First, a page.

A recent fire displaced a Wylie ISD family. While it was a devastating circumstance, it brought with it an opportunity for the community to step in and offer support. One of the many awesome things about Wylie is that our folks LOVE to help those in need. And, it doesn’t take long before plans are put into place and action is taken to bring about positive change. The day following the fire, the Wylie ISD PTA provided clothes to the family along with a $500 gift certificate from Muddy Creek Farms, courtesy of Bob and Terri Thurmond. It should be mentioned that Bob and Terri have NEVER met this family. Ever.
Coach Margaret Boyd spends hours on the tennis court. Her dedication extends well beyond the regular school day. She also teaches art to students at Wylie High School. Last Saturday, I found her supervising the “Empty Bowls” art project which corresponded with the Celebrate the Arts festivities. The project worked to raise money for the hungry by selling student-created bowls. It’s an outstanding venture—I wasn’t surprised to learn that Margaret had become involved with it, for she always goes out of her way to devote herself to students and the work they do. She’s fantastic.
Born in the Philippines, WHS senior Jenny Tagle has lived a life of adventure and hardship. At the age of one, her mother left her and her siblings to work in Hong Kong to provide money for food, clothes, and school. In the six years that her mother was gone, Jenny was only able to see her two times. To survive, she learned to climb coconut trees, chase chickens, and beg for money in the streets—all before the age of six. In 2006, she was given a second chance at a better life in America. She said, “I began to have hope that I can make something of myself. I can have a dream, and I can have a better life. All because I am in the United States.” Jenny has taken full advantage of what life in America, and in Wylie, brings. She is involved in EVERYTHING. She is a leader on campus, and she will attend Texas Tech University in the fall. Jenny is the definition of HOPE. She makes me, and everyone around her, hopeful, too. When she was in sixth grade, she painted the following image on the wall at Draper Intermediate. I cannot walk by it without thinking of her and the grit she has shown in her life. We are so lucky to know her and to have her in our district.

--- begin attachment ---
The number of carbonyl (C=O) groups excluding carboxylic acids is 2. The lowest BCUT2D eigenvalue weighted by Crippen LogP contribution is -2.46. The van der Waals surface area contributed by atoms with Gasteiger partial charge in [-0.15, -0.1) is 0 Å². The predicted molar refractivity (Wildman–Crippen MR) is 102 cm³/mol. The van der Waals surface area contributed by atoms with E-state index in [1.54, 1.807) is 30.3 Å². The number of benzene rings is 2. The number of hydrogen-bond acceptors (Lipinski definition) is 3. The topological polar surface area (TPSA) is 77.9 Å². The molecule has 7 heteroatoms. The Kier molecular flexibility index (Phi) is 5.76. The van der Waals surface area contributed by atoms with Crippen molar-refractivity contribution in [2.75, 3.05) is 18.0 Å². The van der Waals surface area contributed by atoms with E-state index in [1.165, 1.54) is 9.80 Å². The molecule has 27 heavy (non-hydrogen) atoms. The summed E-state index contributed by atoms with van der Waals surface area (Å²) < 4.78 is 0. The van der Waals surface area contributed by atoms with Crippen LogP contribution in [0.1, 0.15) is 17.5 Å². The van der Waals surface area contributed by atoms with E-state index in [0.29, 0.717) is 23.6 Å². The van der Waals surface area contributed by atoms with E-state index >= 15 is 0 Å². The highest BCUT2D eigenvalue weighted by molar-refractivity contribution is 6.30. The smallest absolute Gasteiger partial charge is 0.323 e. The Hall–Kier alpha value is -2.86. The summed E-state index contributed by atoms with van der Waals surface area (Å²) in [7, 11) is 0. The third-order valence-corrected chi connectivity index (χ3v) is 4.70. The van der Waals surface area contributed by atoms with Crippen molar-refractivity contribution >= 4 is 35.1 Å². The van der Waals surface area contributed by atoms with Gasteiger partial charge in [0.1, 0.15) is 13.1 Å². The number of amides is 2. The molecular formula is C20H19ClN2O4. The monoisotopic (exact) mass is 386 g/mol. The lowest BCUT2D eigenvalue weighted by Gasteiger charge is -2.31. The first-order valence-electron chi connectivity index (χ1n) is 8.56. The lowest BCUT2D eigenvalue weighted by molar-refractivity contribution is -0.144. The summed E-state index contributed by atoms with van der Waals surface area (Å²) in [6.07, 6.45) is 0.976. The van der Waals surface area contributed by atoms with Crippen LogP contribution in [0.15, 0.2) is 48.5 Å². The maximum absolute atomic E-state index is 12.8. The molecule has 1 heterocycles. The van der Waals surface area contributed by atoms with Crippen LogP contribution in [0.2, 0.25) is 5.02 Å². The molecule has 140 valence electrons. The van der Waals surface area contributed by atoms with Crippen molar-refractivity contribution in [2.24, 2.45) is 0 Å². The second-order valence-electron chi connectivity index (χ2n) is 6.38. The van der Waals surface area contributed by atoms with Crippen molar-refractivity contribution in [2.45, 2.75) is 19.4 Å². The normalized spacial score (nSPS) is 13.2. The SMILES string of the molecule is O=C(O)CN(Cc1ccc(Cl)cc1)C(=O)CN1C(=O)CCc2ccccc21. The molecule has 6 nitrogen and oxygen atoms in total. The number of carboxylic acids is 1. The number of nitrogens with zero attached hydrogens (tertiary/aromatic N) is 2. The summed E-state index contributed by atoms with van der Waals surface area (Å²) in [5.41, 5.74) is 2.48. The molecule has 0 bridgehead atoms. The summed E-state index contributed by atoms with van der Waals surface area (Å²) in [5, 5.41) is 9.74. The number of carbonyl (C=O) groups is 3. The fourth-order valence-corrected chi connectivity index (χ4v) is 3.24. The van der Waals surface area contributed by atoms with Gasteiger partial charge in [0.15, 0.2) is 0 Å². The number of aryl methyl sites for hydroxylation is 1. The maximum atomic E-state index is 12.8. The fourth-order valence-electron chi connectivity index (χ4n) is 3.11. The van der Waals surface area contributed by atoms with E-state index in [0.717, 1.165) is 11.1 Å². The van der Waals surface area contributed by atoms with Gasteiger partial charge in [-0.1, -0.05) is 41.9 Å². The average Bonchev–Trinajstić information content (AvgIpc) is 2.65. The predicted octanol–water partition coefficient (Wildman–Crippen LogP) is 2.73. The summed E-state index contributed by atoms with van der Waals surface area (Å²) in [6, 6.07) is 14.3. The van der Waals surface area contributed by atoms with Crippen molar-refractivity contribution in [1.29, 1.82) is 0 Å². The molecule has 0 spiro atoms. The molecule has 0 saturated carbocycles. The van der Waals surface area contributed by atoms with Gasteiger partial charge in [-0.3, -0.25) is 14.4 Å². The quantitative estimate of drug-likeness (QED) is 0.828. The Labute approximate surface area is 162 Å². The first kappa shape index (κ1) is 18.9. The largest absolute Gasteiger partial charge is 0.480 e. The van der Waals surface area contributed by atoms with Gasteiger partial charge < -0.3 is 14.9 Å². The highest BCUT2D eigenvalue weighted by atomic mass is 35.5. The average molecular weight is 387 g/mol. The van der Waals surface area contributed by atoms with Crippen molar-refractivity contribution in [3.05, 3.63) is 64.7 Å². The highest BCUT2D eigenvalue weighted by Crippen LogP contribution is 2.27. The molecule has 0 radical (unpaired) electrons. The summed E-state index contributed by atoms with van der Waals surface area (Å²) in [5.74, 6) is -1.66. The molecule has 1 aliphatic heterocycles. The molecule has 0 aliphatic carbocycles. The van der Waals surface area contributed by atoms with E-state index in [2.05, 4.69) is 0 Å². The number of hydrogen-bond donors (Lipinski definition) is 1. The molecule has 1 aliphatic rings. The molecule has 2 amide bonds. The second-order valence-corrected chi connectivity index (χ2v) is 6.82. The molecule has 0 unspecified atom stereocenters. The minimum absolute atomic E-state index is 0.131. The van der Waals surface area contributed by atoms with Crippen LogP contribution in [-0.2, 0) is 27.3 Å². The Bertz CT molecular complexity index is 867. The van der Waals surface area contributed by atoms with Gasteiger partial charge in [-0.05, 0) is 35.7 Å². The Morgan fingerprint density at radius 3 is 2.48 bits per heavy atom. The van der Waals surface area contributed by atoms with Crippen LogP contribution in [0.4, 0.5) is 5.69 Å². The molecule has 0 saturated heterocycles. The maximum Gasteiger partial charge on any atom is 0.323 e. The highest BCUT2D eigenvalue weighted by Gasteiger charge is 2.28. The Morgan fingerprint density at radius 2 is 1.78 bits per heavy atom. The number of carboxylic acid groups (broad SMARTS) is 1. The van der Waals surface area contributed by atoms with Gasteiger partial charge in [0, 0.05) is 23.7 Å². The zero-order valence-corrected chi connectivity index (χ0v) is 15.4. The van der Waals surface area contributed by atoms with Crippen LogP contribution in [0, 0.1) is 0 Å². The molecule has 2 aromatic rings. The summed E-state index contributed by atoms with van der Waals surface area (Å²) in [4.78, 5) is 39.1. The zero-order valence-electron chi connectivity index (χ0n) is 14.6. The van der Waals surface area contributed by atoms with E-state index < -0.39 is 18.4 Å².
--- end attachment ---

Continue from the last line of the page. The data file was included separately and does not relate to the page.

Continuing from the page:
Jenny, Mrs. Boyd, and the Thurmonds all have something in common. Their actions are like pebbles, tossed into a pond. They are the ripples that spread and affect those around them. They are the Wylie Way.
Our positive actions, both big and small, create “ripples of hope” and make the world a better place. Are there people whose actions have made a similar impact on your life? Starting today, you can let them know they are “ripples of hope” and recognize them for the work they do.
Are there teachers who are ripples of hope to your child? Let them know! Are there co-workers whose presence makes others happier? Let them know! Are there people in your life who model hope and treat others with the kind of love, compassion, and kindness you want for yourself? Let them know! Are there people who care enough to support others who are in need? Let them know!
Each campus has been provided with Ripple of Hope cards so that everyone can participate. Fill one out, and let someone know that they give you hope. You can also print off a card by clicking on the link below. Print it, write it, and send it. It’s that simple.
Want to start a ripple of hope? You can also share Ripple of Hope messages on social media. Simply use #rippleofhope and see what a difference you can make in the world.
Here are the complete details:
We look forward to seeing how this simple act of kindness can bring hope to the world and bring about positive change in our district, in our community, and in our world. Make someone’s day, be a ripple of hope, and let others know that they make a difference in your life.
Together, we can start a chain reaction—the Wylie Way!